1. Different makes of diesel buses, I’m not sure. But trolleybuses are machines of choice for extremely heavily traveled routes like the 7 and the 43. And even more, for heavy passenger loads on very steep hills, like the 3 and 4 uphill from and the 1,2, and 13 using Queen Anne Counterbalance.

      An electric motor does not have to be “downshifted” like a diesel for the torque necessary to push something heavy up something steep from a complete stop. During massive re-build of the whole electric system, a fleet or excellent GM diesel buses wore itself out on trolley routes.

      San Francisco is probably one of the world’s best cities to see trolleybuses doing what they do best. Would be “close” to say that when the cable cars wear out, get trolleybuses. Every transit system should pay trolley-drivers extra, for the number of passengers they carry, but more for the knowledge and skill it takes to drive them.

      It would be worth the companies’ money to stay on trolleys until they master the equipment, which generally takes about a year full-time. Otherwise, as too often happens, drivers are forced onto trolleys by their very low seniority, and get off of them as soon as that changes.

      Luckier for the system than it deserves, some of us either believed in electric transit when we joined, or started to find diesels boring. Like logging, mining, and some other a lot more dangerous ways to make a living, trolley driving becomes an sport akin to rally racing.

      A trolley driver has to know, or be able to scope out, the whole wire map of a route, knowing where the wire has to be “dead”. Those “suitcase handles” on every switch or crossing are called “bridges” because they carry current over the other wire. If both had power, substation would blow out. You’ll also notice a lurch if a driver goes into dead wire with their foot on the power pedal.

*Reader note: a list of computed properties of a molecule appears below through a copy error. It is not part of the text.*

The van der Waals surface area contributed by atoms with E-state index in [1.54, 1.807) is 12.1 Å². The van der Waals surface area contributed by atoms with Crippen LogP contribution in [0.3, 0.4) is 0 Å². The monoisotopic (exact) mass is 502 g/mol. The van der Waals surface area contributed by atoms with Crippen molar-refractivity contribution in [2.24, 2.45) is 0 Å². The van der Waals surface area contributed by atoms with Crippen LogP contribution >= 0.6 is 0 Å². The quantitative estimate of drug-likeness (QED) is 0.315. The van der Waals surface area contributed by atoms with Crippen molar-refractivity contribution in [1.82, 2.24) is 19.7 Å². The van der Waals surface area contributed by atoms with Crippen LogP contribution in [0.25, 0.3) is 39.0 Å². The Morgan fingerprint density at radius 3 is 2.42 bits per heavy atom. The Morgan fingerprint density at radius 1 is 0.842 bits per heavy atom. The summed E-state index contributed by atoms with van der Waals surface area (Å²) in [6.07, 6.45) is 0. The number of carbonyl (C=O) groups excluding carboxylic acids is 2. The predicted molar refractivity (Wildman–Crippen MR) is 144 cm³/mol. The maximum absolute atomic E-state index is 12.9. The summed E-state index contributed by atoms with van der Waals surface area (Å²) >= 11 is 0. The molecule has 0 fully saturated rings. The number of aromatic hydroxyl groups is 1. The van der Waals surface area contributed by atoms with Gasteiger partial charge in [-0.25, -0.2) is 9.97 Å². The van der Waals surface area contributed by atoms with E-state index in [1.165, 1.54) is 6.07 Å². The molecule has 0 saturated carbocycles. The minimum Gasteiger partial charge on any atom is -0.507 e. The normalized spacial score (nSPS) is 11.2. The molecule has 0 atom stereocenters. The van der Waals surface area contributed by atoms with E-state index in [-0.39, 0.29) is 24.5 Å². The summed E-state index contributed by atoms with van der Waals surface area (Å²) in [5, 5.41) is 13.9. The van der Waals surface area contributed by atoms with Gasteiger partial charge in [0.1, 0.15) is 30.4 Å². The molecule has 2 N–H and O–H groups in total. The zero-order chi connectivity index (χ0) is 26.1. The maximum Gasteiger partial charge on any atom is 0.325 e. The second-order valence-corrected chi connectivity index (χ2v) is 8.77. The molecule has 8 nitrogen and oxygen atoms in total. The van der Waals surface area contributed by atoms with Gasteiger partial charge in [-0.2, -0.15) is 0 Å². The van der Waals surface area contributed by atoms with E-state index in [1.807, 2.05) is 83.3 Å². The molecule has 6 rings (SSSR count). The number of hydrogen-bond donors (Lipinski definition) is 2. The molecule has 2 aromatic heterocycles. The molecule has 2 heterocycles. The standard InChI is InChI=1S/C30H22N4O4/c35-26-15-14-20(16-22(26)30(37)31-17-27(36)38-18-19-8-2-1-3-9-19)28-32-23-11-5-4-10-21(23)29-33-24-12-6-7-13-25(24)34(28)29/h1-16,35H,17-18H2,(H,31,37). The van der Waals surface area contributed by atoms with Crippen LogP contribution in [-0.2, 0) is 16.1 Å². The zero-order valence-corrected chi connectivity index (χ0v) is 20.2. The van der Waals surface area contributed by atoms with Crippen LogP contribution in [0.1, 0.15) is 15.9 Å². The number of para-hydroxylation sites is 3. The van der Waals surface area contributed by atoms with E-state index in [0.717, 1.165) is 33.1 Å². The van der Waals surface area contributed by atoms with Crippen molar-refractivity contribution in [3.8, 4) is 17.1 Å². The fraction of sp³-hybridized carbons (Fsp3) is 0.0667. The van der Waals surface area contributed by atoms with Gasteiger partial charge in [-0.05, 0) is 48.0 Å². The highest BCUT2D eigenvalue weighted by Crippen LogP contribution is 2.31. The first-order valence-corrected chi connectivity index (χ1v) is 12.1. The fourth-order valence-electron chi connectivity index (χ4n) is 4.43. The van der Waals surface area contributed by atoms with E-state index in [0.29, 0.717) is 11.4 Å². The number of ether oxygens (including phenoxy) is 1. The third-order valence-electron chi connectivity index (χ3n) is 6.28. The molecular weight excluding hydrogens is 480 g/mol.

Avoided by knowing how to coast to where the power comes on again. Also for being able to use the slope of the road to help stop and start smoothly. I would really love to see international trolley-driving competitions. Bet MUNI 24 Divisadero skill can beat most of the rubber-tired electric world.

      But meantime, Metro should be able to contract with MUNI to train every new class at Atlantic Base. Would definitely lower amount of switches wrecked and wire torn down.

      Mark Dublin

  18. I have been reading this blog for several years and have accepted most of the STB religion, however diverse it may be, and I have some free time and would like to help further the cause of the transit/ urbanist/ bicycle riding utopia. Besides campaigning for a ST3 initiative, that I only support because it is all I got, how can I help the “cause”?

      1. Maybe a better topic would be to explain to me “Mark Dublin”. Frank and Martin can you do an expose’ on the most “interesting” STB commentor. :>)

  19. Martin, Frank;

    Two questions:

    1) What is your brutally honest – and I mean brutally honest as I respect and admire you guys – opinion about ST3 Alternative N-02cmod + BRT which is light rail up to Everett via I-5 and BRT for Paine Field instead of all the problems even this aviation geek or avgeek recognizes?

    2) Will you guys PLEASE start selling t-shirts, stickers and the like?

    Thank you. Sorry I didn’t write until 1948 Hours, I had a long day in photography.

  20. Thoughts on the zoning issue (3rd paragraph)? Namely, that there seems to be a lack of public consensus on what zoning is and what it’s for, and that’s making it harder to get things done or even debate the issue in a straightforward matter, because urbanists and nimbys disagree on why zoning exists and what their rights are.

  21. I know Kirkland has come up several times previously, but do you think there is any chance for Kirkland to get any significant transit investment any time soon? And what happens to Kirkland if not?

    As someone who needs to be on the eastside a lot, Bellevue (kind of surprisingly, really) is starting to look like a more interesting place. It seems to be doing a lot of things right with bike lanes, transit investment/upzoning for link, and the grand connection plans look pretty good too. Is that the right interpretation, or does it all look better than it actually will be?